There are a number of garments which have inspired the range of products. Typically four colours were used in the oldest patterns but occasionally there were five or even three.
I am grateful to the Shetland Museum and Archives (SMA) and the National Museum of Scotland (NMS) for their kind permission to publish the photos below. Please be aware that they cannot be downloaded or published.
This is a classic design with motifs varying all over the garments. There are several examples of this kind of pattern in both the SMA and the Shetland Textile Museum. It is our iconic design.
These socks are in the National Museum of Scotland (NMS). There are bands of stripes in between all the patterns.
This sock also in the collections of the NMS. It is a vertical pattern, simple motifs with zigzags (waves).
Although the colours are not Catholic ceremonial colours, its style and the motifs suggest that the knitter had seen some Catholic top-piece. Again held by NMS.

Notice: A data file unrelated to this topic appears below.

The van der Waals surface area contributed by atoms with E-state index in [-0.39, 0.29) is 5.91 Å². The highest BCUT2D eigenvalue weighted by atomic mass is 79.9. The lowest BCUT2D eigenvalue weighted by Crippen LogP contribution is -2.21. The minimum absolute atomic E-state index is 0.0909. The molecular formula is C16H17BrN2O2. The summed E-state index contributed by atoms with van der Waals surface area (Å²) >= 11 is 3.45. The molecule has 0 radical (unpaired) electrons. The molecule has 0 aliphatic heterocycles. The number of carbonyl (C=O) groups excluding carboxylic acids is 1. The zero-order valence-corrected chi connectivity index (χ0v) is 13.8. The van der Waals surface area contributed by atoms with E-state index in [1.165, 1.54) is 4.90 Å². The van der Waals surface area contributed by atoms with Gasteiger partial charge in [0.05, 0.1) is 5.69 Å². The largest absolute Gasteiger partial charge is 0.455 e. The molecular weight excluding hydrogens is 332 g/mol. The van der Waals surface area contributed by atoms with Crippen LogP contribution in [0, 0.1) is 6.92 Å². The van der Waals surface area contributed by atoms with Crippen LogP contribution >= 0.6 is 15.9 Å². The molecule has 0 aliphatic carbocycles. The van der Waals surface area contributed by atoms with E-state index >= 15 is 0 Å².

This beret is on permanent display in NMS. I have extended the triangles of the beret into lozenges in my designs.
Bands of large motifs are separated by what is called the Sand pattern. This consists of a grid 3 motifs deep of alternating small motifs. It is held by NMS.
This scarf is probably one of the oldest Fair Isle garments in the collections of the NMS. The large patterns simply sit on top of each other, rather than being interspersed by another smaller pattern. Note the trees at the ends.
This sampler is on permanent display in the galleries of the NMS. There are 12 large motifs, which are separated by 2 columns of zig-zags. It is in 4- colours, with blue being used rather than black.
A simple structure, bands of alternating large and small motifs. Patterns vary.
5-colours with large and small motifs.
The most minimalist of the patterns with only 3-colours.
This is where you will find the totally contemporary designs, all with Fair Isle motifs in the pattern.